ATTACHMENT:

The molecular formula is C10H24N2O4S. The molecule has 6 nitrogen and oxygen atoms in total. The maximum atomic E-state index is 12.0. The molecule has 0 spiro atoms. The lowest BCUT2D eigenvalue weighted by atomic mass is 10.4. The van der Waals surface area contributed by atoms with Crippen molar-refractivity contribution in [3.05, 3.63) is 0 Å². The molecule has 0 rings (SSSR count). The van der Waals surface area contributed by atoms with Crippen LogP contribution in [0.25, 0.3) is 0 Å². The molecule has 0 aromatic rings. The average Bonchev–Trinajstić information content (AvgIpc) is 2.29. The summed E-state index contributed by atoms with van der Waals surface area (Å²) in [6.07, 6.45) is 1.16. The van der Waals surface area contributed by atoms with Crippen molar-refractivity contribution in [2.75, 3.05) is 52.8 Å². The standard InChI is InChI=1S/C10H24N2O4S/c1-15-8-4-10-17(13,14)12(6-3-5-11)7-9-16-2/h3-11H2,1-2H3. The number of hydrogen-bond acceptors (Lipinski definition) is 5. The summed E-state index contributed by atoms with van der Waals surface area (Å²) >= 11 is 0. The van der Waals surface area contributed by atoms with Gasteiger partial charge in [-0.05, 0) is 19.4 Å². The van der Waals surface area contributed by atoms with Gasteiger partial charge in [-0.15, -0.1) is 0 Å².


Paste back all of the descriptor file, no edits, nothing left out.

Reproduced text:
The molecular formula is C10H24N2O4S. The molecule has 6 nitrogen and oxygen atoms in total. The maximum atomic E-state index is 12.0. The molecule has 0 spiro atoms. The lowest BCUT2D eigenvalue weighted by atomic mass is 10.4. The van der Waals surface area contributed by atoms with Crippen molar-refractivity contribution in [3.05, 3.63) is 0 Å². The molecule has 0 rings (SSSR count). The van der Waals surface area contributed by atoms with Crippen LogP contribution in [0.25, 0.3) is 0 Å². The molecule has 0 aromatic rings. The average Bonchev–Trinajstić information content (AvgIpc) is 2.29. The summed E-state index contributed by atoms with van der Waals surface area (Å²) in [6.07, 6.45) is 1.16. The van der Waals surface area contributed by atoms with Crippen molar-refractivity contribution in [2.75, 3.05) is 52.8 Å². The standard InChI is InChI=1S/C10H24N2O4S/c1-15-8-4-10-17(13,14)12(6-3-5-11)7-9-16-2/h3-11H2,1-2H3. The number of hydrogen-bond acceptors (Lipinski definition) is 5. The summed E-state index contributed by atoms with van der Waals surface area (Å²) >= 11 is 0. The van der Waals surface area contributed by atoms with Gasteiger partial charge in [-0.05, 0) is 19.4 Å². The van der Waals surface area contributed by atoms with Gasteiger partial charge in [-0.15, -0.1) is 0 Å².